For example, having more equity in your home makes it easier to refinance into the best rates possible. Having a lot of equity is also ideal when you have to sell your home suddenly because it means you’re more likely to turn a profit and less likely to take a loss. Last but not least, if you have plenty of equity in your home, you can access that cash for emergency expenses via a home equity loan or HELOC.

“Home equity is a big source of wealth for American families,” he said. “The more equity you have, the more resources you have.”

Fortunately, many households are enjoying greater home equity today, as home values have continued to increase since the housing crisis.

Your credit score

The third factor that can impact your ability to refinance your home is your credit score. When a lender decides whether to give you a mortgage or not, they typically offer the best rates to people with very good credit, or with FICO scores of 740 or higher, according to Reiss.

“The lower your credit score, the higher your interest rate may be,” he said. “If your credit score is bad enough, you may not be able to refinance or get a new mortgage at all.”

The FICO scoring model’s main website, myFICO.com, seems to echo Reiss’ comments. As it notes, a “very good” score is any FICO score in the 740-799 range. If you earn a 740+ FICO, you’re above the national average and have a greater likelihood of getting credit approval and being offered lower interest rates.

Don’t stress about getting a perfect 850 FICO score either. In reality, rates stop improving much once you pass 740.

Decay at Donald J. Trump State Park

photo by Alan Kroeger

Yahoo News quoted me in New York’s Donald J. Trump State Park: A Story of Abandonment and Decay. It opens,

Donald J. Trump State Park is dilapidated and forgotten. No running path, no picnic table, no basketball hoop, no hiking trail, no ball field. It’s 436 acres of neglected land, overrun by weeds and brush. Most of the buildings that once stood on it have been demolished, and the few that remain are in utter disrepair: broken windows, rusted metal, corroded walls, missing or boarded-up doors and caved-in roofs.

That’s what became of the “gift” Donald Trump once gave to New York State.

Yahoo News sent several recent pictures of the park to Eric F. Trump, the president’s son and executive vice president of the Trump Organization, to see what he thinks of its current state. He responded that the state has failed to maintain the property and that he’s disappointed by what he saw in the photographs.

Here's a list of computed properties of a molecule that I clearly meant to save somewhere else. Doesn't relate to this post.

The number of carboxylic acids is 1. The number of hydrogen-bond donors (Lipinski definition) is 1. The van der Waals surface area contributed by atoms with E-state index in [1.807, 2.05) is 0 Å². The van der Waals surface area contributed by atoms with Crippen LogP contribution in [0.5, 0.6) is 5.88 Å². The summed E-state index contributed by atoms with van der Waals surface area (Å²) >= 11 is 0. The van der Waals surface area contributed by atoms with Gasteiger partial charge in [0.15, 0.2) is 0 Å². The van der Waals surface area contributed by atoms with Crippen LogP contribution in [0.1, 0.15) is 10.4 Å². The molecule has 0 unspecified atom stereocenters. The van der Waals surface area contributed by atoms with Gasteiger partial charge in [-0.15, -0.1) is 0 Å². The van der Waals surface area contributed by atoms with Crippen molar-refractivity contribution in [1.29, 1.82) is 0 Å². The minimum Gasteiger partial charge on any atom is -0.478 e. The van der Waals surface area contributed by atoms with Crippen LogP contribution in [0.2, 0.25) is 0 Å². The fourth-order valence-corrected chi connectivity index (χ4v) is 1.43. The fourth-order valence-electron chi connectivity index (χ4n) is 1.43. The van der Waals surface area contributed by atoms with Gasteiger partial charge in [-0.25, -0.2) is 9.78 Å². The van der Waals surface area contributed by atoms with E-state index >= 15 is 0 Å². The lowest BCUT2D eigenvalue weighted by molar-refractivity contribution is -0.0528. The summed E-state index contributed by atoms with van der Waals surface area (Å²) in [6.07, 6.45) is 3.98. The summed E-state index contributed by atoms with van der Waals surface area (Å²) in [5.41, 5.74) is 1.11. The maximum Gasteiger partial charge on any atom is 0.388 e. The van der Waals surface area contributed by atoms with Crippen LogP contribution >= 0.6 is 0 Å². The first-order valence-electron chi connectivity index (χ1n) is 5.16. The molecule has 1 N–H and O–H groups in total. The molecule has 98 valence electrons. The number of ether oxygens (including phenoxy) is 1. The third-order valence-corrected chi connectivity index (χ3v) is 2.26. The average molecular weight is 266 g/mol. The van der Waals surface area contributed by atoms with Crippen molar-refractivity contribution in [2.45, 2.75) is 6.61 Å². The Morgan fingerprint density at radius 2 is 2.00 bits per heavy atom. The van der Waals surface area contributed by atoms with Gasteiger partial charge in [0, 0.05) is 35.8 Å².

“It is very disappointing to see the recent pictures of the Donald J. Trump State Park. My father donated this incredible land to the State of New York so that a park could be created for the enjoyment of all New York State’s citizens,” Eric F. Trump told Yahoo News. “Despite the fact that the terms of his gift specifically required the State to maintain the Park, the State has done a poor job running and sustaining the property. While we are looking into various remedies, it is my sincere hope that going forward, the State will exercise greater responsibility and restore the land into the magnificent park it was, and should continue to be.”

In the ’90s, then businessman Trump purchased a large swath of open meadows and thick woods 45 miles north of midtown Manhattan for a reported two million dollars, with plans to build a private golf course. But Trump couldn’t get approval from the towns of Putnam Valley or Yorktown and wound up donating the land to New York State in 2006. He claimed to the media that this “gift” was worth $100 million (though this was likely his characteristic hyperbole), and received a substantial tax write-off.

On April 19, 2006, then Gov. George E. Pataki announced Trump’s “generous and meaningful gift” would become New York’s 174th state park. He said the park would protect open space, increase public access to scenic landscapes and provide recreational opportunities in the city’s far-northern suburbs.

“On behalf of the people of the Empire State, I express our gratitude to Donald Trump for his vision and commitment to preserve the natural resource of this property for the benefit of future generations,” Pataki said at the time.

Trump said, “I have always loved the city and state of New York, and this is my way of trying to give something back. I hope that these 436 acres of property will turn into one of the most beautiful parks anywhere in the world.”

The establishment of Donald J. Trump State Park combined two parcels of land: the 282-acre Indian Hill site, which straddles the border of Westchester and Putnam counties, and the 154-acre French Hill site in Westchester County. Pataki’s office touted the new park as an example of New York’s role as a national leader in stewarding the United States’ natural resources.